This week, Chinese media reported widely on China's "phantom province," the GDP excess that resulted when the economic growth figures from 31 provinces, municipalities and regions were added up and compared to the different, national GDP figure that the government uses. In 2012, the discrepancy reached a remarkable 5.76 trillion renminbi, its biggest ever and the equivalent of the output of Guangdong province, itself an economic powerhouse, the media said.

(...) [article here]

Tuesday, 5 February 2013



Persistently high levels of investment are producing diminishing returns and may signal a correction.

Nick Ferguson

Finance Asia, February 5, 2013

You can’t keep a good China bull down. After a brief flirtation with notions of a hard landing, the conventional wisdom now has it that China is poised to resume its inexorable rise to global superpower.

It is not entirely clear why the mood has changed. China has a new deck of leaders, as nobody could have failed to notice, but they are hardly very different from the old ones — and, in the meantime, the country’s other problems haven’t gone away.

Questionable accounting, unaffordable housing, tainted food and corrupt officials are all proving hard to resolve. There is also the small issue of Beijing’s hazardous “fog”, which has become a very visible example of a negative externality. But all these problems would fade into insignificance if China’s tentative recovery were to falter.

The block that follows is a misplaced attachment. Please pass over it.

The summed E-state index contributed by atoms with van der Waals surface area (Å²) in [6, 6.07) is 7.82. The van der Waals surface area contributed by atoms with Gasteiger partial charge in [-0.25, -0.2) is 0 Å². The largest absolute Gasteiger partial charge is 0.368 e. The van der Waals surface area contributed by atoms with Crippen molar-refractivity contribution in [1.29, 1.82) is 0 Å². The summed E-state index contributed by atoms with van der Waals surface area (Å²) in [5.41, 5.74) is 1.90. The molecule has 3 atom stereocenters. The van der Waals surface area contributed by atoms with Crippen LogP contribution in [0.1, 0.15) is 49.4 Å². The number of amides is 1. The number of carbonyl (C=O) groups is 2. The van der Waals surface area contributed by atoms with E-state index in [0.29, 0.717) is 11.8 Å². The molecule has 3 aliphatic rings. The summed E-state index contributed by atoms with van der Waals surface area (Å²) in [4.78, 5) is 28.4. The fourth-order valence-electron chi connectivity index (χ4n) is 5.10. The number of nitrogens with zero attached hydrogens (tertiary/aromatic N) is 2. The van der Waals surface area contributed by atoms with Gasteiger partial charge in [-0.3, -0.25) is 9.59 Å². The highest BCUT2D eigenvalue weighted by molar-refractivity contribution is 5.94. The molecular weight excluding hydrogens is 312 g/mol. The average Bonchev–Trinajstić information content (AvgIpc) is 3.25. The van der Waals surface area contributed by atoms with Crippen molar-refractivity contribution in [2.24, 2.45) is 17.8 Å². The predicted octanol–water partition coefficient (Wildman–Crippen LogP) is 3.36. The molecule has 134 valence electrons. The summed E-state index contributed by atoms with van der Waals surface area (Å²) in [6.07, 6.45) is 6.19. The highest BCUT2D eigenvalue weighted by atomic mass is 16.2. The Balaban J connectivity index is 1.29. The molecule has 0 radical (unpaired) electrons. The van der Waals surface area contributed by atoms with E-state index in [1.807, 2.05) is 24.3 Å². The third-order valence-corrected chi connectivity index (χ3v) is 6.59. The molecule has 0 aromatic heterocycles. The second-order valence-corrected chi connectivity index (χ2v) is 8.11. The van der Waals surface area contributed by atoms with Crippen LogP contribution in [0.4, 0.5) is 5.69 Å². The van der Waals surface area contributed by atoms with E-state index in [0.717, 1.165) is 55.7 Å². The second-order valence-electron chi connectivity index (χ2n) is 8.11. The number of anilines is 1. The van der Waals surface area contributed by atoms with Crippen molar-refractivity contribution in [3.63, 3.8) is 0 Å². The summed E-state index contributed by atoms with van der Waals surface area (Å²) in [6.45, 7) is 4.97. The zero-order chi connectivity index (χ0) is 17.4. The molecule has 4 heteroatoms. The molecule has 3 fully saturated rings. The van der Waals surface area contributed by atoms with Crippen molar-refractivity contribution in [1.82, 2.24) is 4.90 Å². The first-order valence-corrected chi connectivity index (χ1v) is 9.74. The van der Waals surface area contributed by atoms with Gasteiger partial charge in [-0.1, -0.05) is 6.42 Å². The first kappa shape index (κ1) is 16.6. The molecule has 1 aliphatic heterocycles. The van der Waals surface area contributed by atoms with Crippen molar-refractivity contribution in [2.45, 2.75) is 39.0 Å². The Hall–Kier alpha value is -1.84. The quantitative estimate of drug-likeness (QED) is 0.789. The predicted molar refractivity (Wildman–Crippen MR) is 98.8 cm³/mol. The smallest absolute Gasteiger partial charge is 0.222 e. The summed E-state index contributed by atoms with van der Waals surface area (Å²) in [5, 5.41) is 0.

There are reasons to fear that may be the case. China continues to run the highest investment-to-GDP ratio in the world and, despite the cooling effects of the global financial crisis, its economy may be suffering from a serious investment overhang.

Indeed, Standard & Poor’s estimates that China’s overinvestment poses a downside risk of $800 billion. The rating agency has conducted a study of investment levels in 32 countries in the run-up to two crises — the Asian financial crisis and the most recent global financial crisis — and concludes that China is at the highest risk of an investment-induced correction.

(...) [article here]

Monday, 4 February 2013




Kenji Minemura

The Asahi Shimbun, February 4, 2013

BEIJING--China’s response to the Senkaku Islands dispute is now under the direct command and coordination of a top-level task force of the Communist Party of China, led by General Secretary Xi Jinping.

A source close to the Communist Party said the creation of the new task force, said to be modeled after the U.S. National Security Council, means that the dispute has become one of the most important issues for China along with reunification with Taiwan and others.

Tensions between Japan and China are mounting over the five uninhabited islands in the East China Sea.

Military sources told The Asahi Shimbun that the two countries scrambled fighter jets several times on Jan. 19, although no announcements were made publicly.

Two Jian-10 fighters took off from an air base outside Shanghai and followed a U.S. airborne warning and control aircraft, which carries a surveillance system for tracking other planes, north of the Senkaku Islands at a close distance, the sources said.

Two F-15 fighters of the Air Self-Defense Force then took off to counter the Chinese move, the sources said.

(...) [article here]

Sunday, 3 February 2013


People's Daily


The tottering global economy and slowing growth rate at home make it important to transform economic development model

Zhang Yansheng